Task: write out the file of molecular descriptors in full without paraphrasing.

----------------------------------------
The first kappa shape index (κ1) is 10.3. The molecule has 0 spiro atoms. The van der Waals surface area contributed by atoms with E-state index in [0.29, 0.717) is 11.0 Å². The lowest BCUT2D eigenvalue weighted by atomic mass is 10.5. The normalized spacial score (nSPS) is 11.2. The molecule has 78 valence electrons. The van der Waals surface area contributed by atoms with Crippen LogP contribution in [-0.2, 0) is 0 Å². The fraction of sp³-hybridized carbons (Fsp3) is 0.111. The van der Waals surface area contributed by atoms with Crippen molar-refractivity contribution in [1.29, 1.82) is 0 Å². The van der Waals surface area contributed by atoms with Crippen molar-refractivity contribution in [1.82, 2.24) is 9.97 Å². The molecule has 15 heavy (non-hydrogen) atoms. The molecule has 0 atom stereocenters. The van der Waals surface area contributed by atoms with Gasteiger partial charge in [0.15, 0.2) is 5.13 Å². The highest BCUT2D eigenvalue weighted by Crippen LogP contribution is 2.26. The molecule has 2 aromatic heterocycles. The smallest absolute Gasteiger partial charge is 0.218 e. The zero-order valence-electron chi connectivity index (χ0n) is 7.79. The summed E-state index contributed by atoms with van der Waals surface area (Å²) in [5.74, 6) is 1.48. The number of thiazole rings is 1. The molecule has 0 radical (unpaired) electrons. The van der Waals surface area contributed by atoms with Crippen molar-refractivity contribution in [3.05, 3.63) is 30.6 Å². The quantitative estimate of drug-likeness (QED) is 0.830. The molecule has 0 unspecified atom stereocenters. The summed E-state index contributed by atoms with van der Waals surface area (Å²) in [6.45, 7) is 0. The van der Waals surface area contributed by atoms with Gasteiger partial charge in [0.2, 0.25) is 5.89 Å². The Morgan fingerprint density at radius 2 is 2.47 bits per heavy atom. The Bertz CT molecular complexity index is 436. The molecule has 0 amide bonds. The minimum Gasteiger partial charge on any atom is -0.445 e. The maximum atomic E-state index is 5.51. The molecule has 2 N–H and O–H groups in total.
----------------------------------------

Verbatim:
The first kappa shape index (κ1) is 10.3. The molecule has 0 spiro atoms. The van der Waals surface area contributed by atoms with E-state index in [0.29, 0.717) is 11.0 Å². The lowest BCUT2D eigenvalue weighted by atomic mass is 10.5. The normalized spacial score (nSPS) is 11.2. The molecule has 78 valence electrons. The van der Waals surface area contributed by atoms with Crippen LogP contribution in [-0.2, 0) is 0 Å². The fraction of sp³-hybridized carbons (Fsp3) is 0.111. The van der Waals surface area contributed by atoms with Crippen molar-refractivity contribution in [1.29, 1.82) is 0 Å². The van der Waals surface area contributed by atoms with Crippen molar-refractivity contribution in [1.82, 2.24) is 9.97 Å². The molecule has 15 heavy (non-hydrogen) atoms. The molecule has 0 atom stereocenters. The van der Waals surface area contributed by atoms with Gasteiger partial charge in [0.15, 0.2) is 5.13 Å². The highest BCUT2D eigenvalue weighted by Crippen LogP contribution is 2.26. The molecule has 2 aromatic heterocycles. The smallest absolute Gasteiger partial charge is 0.218 e. The zero-order valence-electron chi connectivity index (χ0n) is 7.79. The summed E-state index contributed by atoms with van der Waals surface area (Å²) in [5.74, 6) is 1.48. The number of thiazole rings is 1. The molecule has 0 radical (unpaired) electrons. The van der Waals surface area contributed by atoms with Crippen molar-refractivity contribution in [3.05, 3.63) is 30.6 Å². The quantitative estimate of drug-likeness (QED) is 0.830. The molecule has 0 unspecified atom stereocenters. The summed E-state index contributed by atoms with van der Waals surface area (Å²) in [6.45, 7) is 0. The van der Waals surface area contributed by atoms with Gasteiger partial charge in [0.2, 0.25) is 5.89 Å². The Morgan fingerprint density at radius 2 is 2.47 bits per heavy atom. The Bertz CT molecular complexity index is 436. The molecule has 0 amide bonds. The minimum Gasteiger partial charge on any atom is -0.445 e. The maximum atomic E-state index is 5.51. The molecule has 2 N–H and O–H groups in total.